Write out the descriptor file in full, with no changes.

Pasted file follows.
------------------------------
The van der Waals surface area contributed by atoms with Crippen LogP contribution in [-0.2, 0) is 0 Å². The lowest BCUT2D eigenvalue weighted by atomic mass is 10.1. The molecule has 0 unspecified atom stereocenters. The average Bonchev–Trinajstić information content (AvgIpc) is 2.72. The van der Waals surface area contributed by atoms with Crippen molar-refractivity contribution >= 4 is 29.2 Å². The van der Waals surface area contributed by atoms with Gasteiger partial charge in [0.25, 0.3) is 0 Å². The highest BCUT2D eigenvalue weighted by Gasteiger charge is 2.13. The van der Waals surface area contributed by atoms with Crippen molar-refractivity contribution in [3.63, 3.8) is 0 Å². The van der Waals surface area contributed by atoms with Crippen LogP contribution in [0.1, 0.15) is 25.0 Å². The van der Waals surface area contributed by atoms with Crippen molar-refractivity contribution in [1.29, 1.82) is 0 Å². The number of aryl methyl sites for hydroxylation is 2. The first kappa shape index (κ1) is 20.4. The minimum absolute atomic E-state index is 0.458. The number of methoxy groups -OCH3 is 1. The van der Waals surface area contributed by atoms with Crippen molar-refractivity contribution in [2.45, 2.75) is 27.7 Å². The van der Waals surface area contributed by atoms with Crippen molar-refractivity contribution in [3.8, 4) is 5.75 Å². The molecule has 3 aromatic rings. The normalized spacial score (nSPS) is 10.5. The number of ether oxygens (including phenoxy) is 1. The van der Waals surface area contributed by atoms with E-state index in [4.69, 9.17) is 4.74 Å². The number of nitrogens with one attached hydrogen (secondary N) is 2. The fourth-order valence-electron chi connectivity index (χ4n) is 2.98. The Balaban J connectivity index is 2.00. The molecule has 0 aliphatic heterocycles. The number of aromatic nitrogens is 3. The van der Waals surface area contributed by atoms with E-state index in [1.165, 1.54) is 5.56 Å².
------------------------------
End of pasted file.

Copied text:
The van der Waals surface area contributed by atoms with Crippen LogP contribution in [-0.2, 0) is 0 Å². The lowest BCUT2D eigenvalue weighted by atomic mass is 10.1. The molecule has 0 unspecified atom stereocenters. The average Bonchev–Trinajstić information content (AvgIpc) is 2.72. The van der Waals surface area contributed by atoms with Crippen molar-refractivity contribution >= 4 is 29.2 Å². The van der Waals surface area contributed by atoms with Gasteiger partial charge in [0.25, 0.3) is 0 Å². The highest BCUT2D eigenvalue weighted by Gasteiger charge is 2.13. The van der Waals surface area contributed by atoms with Crippen molar-refractivity contribution in [3.63, 3.8) is 0 Å². The van der Waals surface area contributed by atoms with Crippen LogP contribution in [0.1, 0.15) is 25.0 Å². The van der Waals surface area contributed by atoms with Crippen molar-refractivity contribution in [1.29, 1.82) is 0 Å². The number of aryl methyl sites for hydroxylation is 2. The first kappa shape index (κ1) is 20.4. The minimum absolute atomic E-state index is 0.458. The number of methoxy groups -OCH3 is 1. The van der Waals surface area contributed by atoms with Crippen molar-refractivity contribution in [2.45, 2.75) is 27.7 Å². The van der Waals surface area contributed by atoms with Crippen molar-refractivity contribution in [3.8, 4) is 5.75 Å². The molecule has 3 aromatic rings. The normalized spacial score (nSPS) is 10.5. The number of ether oxygens (including phenoxy) is 1. The van der Waals surface area contributed by atoms with E-state index in [4.69, 9.17) is 4.74 Å². The number of nitrogens with one attached hydrogen (secondary N) is 2. The fourth-order valence-electron chi connectivity index (χ4n) is 2.98. The Balaban J connectivity index is 2.00. The molecule has 0 aliphatic heterocycles. The number of aromatic nitrogens is 3. The van der Waals surface area contributed by atoms with E-state index in [1.165, 1.54) is 5.56 Å².